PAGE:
Floors can be a huge investment and a lot of upheaval to install or change, so you don't want to make a mistake or change your mind after it's done! Steven and Chris offered up a primer on flooring with some great basic info and tips on choosing the flooring that works for your home and your lifestyle.
- Pros: Has been used throughout the world for centuries, can last for 100 yrs, could be sanded and refinished to renew it if it's thick enough.
- True hardwoods like oak are harder and won't dent and scratch as easily as softer woods like pine.
- Improve over time, and their gentle wear and tear adds even more warmth as they age.
- If you choose prefinished boards with factory-finished varnish, save money on installations costs. Can install yourself. Much more durable finish. And has warranty.
- Great resale.
- Can change the finish over time.
- Slim legged heavy furniture, and stilettos can dent it so use protective tips on your furniture. Can be expensive. If not prefinished may have to finish every 5 - 10 years. Needs to be very well protected if you are going to put it in areas that could get wet - kitchens, entries and high traffic areas. And these areas will look more weathered than in the low traffic areas - noteworthy for open spaces. Must be climate controlled - it will always expand or contract with humidity so should create stable environment.
- Care and maintenance: Use a top quality varnish to seal if it's not prefinished. Use recommended cleaning products - no harsh cleaners. Must acclimatize to room a few days before you install it or it may swell and warp or crack.
- Pricing: can be very costly depending on how available the wood is to your area.
Popular Alternatives to Traditional Hardwood
- Eco-friendly / renewable resource.
- Pros: extremely durable, hard and stable. Affordable. Install in any room including bathroom/kitchen
- Caution: Go for top quality supplier - cheaper product harvested before four years old, - if younger the floor planks can be soft and will dent and warp easily.
- Eco friendly / renewable resource.
- Pros: warm look and texture, great underfoot, easy to stand on, good for kitchens and bathrooms too, many shades from very light to very dark and colours, inexpensive installation, should be sealed if not already factory sealed.
- Thin strips of real wood are glued to a hard backing of mdf or plywood. Can also include wood floating floors which are thin layers of veneer adhered to hdf core. Varying types of product and quality.
- Pros: look of solid hardwood. Easy, clean installation process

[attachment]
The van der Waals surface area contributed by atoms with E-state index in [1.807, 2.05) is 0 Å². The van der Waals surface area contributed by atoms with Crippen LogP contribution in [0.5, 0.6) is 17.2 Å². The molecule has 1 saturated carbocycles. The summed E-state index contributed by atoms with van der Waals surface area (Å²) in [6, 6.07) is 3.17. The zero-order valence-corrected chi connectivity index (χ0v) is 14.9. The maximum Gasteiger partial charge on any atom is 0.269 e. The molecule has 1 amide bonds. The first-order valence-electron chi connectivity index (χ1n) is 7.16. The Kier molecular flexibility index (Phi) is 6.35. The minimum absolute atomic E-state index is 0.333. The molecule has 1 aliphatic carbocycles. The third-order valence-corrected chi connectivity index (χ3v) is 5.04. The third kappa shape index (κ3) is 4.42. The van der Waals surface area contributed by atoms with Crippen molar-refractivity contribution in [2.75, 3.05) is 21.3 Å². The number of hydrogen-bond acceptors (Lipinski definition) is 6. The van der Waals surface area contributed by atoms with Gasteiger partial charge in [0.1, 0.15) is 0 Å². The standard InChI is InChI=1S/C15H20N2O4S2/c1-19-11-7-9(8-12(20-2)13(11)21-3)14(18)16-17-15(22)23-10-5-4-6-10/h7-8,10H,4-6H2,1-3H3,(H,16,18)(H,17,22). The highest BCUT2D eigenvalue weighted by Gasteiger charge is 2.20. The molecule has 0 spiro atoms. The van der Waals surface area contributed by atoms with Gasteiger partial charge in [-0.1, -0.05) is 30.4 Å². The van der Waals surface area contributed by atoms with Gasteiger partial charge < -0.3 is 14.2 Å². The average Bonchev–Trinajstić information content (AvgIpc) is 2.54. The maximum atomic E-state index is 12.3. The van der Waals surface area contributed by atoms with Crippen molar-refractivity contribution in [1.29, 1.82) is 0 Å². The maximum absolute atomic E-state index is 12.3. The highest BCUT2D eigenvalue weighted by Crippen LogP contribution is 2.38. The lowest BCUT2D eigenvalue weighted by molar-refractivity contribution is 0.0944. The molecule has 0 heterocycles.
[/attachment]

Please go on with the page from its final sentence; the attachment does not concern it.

- Pre finished so factory will give a warranty for the surface finish. Good resistance to moisture so some people use it in basements or over concrete, where solid wood would contract and seperate. can get more exotic species cause only using small amount of actual wood. Can have 25 yr warrenty.
- Cons: some types can't be deeply sanded or refinished
- Pricing - can be more expensive than hardwood.
- Is actually a photograph of wood or stone glued onto a backing and then finished. Very durable. New generation of quality. High gloss, lots of depth and texture to the new ones, more realistic.
- Pros: Inexpensive, super easy to install yourself. The high end ones can be quite durable, cheaper ones, not so tough. If there is any surface damage faulty board can be replaced.
- Cons: The cheaper brands aren't as convincing and wear quickly.
- Pricing - Can be same price as hardwood. Many much cheaper
- Ancient flooring material, lasts centuries, choose local stone which is more eco friendly because you're not using all that fuel to ship it and it will be cheaper than imported stone. Large range of stone from slate to marble, granite and limestone. Traditionally used in hot weather countries because it is cool to the touch.
- Pros: high value perceived in re-sale, unique , piece of art. Lasts forever. Damaged stones can be replaced, durable, withstands wear and tear.
- Cons: regular sealing because it is porous so that it won't be absorbed and stain. Seal twice a year. Try not to use light colour grout.
- Ceramic Tile: dense mix of clay, minerals and water - and a coating of liquid glass for colour and texture. White or red clay base. Knock on ceramic - if you chip the product, shows the white or red.
- Porcelain Tile: more durable than ceramic. Made in layers. Can have same situation as ceramic with chipping, but it is a lot harder to chip.
- Pros: Glazed tiles are resistant to moisture, odour, fire, stains, scratches, allergens and bacteria.
- Cons: Shiny, glazed tiles are slippery and scratch - so use those on for walls . Installation can be time consuming and expensive, Floors must be completely level, or they'll crack. Fixing discoloured grout is
- Pricing - reasonable to expensive
- Synthetic, vast array of looks from wood, to cork to stone, modern or traditional.
- Pros: Inexpensive. Easy maintenance, stains and spills are no problem. Hides scratches. Comfortable, durable, non-allergenic, good choice for kitchens. Used to be ugly but new products have lots of colours, patterns and textures. Installation: sheets or tiles glued to sub floor - some can be laid directly on old existing floor. Can cope with imperfections in underfloor, can often do it yourself if your handy.
- Cons: great fakes but will never have the same lasting elegance of the real thing.
- Pricing: very affordable
Take your time, do your research and be true to what suits your home, your lifestyle, and your budget!
All flooring samples by Carpet One Floor and Home.
Eric Adelman is the owner of Southpark Design Build and has 20 years experience in restoring and building homes. He showed us his family home - a heritage gem that was the prototype for Casa Loma.